Last week, I got to watch the eight-month-old puppy of colleague of mine while said colleague was away for the weekend. This puppy is named Roscoe, and is truly adorable... I mean look at this face:
When it comes to dogs, there are two things you should know about me:
1. I love dogs. Like... really love them. It's borderline unhealthy.
2. So does Mike. We both experienced the loss of our family dogs in the past year, and are very much looking forward to when we can get a puppy of our own together (when we are both ready and stable enough to do so, of course).
That being said, there's still a teensy-tiny part of me that thinks it would be SO great if I had a puppy of my own like, right now. And that's why these occasional Roscoe-sitting sessions are so helpful-- they remind me that yes, puppies are great, but they are a lot of work. Not everything is sunshine and rainbows... and I've got the following five experiences to prove it:
1. Pictures will go wrong.
Having a cute puppy means cute puppy selfies, right?
I tried probably three times before I realized my hopes of a picture-perfect-puppy-selfie were unattainable. Dogs don't exactly understand "look at the camera." At least not when they're eight months old.
2. There will be poop.
And lots of it. I'll spare you the gory details, but safe to say... there were some incidents. Also, watch where you step. You can't afford to be squeamish when you're a puppy-owner (or sitter).
Meet Roscoe, aka "bottomless pit."
3. Puppies don't get tired. Until they get REALLY tired.
I had grand intentions for productivity going into the day I watched Roscoe. Grand intentions that required him sitting quietly and/or sleeping while I worked. Safe to say, that was hardly the case. 80% of the time we were in the house, I was throwing a tennis ball for him, or retrieving it from under the couch after he pawed it under there for the 900th time. And for the 20% of the time he left me alone, it took about two minutes before I got anxious and went looking for him. As is the case when babysitting, quiet kids usually mean trouble.
The picture of innocence
4. Forget about personal space.
I know I'm not Roscoe's owner, but more or less, he's a pretty chill dog, so I wasn't really expecting any needy behavior. Nevertheless, he still followed me around the apartment all day. When I went to the bathroom, he was there. When I took three steps to the living room, he was there. Basically, I had a shadow for the day. It was cool (actually pretty cute), but just something to be wary of when making sudden movements.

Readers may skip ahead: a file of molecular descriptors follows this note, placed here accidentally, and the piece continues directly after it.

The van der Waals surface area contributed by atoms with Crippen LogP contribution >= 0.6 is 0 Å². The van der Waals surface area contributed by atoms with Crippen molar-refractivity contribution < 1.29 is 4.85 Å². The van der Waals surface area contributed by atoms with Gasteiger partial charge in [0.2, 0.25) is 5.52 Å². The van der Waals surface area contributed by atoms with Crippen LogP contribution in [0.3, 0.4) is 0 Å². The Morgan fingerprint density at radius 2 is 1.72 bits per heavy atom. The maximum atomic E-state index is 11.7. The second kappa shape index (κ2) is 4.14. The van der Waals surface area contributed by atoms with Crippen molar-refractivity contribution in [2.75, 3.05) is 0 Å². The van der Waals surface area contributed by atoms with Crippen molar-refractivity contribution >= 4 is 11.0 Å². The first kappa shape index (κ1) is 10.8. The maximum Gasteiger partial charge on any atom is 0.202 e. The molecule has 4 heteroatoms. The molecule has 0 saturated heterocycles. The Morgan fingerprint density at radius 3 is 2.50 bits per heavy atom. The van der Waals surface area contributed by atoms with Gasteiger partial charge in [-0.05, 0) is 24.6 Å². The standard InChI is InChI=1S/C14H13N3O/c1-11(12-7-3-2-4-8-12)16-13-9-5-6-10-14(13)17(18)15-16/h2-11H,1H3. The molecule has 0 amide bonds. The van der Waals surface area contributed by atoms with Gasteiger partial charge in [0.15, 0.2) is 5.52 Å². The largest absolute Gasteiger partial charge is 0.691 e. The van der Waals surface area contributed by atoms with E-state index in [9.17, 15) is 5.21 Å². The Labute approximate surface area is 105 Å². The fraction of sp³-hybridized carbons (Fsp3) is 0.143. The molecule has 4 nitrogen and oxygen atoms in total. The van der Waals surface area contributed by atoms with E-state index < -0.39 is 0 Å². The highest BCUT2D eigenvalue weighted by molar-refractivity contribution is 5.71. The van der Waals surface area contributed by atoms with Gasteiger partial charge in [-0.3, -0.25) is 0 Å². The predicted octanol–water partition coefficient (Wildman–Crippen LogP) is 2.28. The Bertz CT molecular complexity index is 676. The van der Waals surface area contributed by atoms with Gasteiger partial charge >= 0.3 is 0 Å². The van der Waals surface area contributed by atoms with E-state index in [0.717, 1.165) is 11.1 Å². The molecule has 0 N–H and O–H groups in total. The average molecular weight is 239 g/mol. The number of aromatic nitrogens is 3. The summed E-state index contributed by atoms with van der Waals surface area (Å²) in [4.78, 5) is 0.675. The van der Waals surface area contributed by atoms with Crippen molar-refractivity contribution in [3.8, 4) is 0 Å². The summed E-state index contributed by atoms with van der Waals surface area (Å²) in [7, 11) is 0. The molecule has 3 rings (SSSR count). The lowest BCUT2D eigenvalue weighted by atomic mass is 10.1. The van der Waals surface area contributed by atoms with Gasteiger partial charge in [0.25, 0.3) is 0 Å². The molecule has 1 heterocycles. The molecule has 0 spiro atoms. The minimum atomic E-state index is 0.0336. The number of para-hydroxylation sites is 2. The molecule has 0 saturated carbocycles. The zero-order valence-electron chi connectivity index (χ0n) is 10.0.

"Oh sorry, were you sitting here?"
"What do you mean you're leaving? You're coming back, right?"
5. Come prepared to the dog park.
I mean this from a pup-parent perspective (bring water, poop bags, the essentials), but also from a social expectations perspective. Dog owners are chatttttty. And some of them are super weird about their dogs... Just be aware of your surroundings and don't let your pup get out of eyesight (or lunging reach-sight, if you're still training). Also, dog parks are not for every dog, at least not right away. Be conscious of your dog's behavior around big dogs, small dogs, off-the-leash, etc.
The moral of the story is: having a puppy, a dog, or any other kind of pet isn't all cute Instagram pics. It's a lot of work-- even just for one day-- and a responsibility that shouldn't be taken lightly. But despite all the responsibility, accidents, and learning experiences, having a dog is pretty much the best. If you put in the work, you'll reap the rewards-- and what better reward is there than a four-legged BFF?
Follow Roscoe's (and his owner's) adventures on Instagram with #walkswithroscoe
Labels: dog, dog-sitting, pets, puppy, puppy-sitting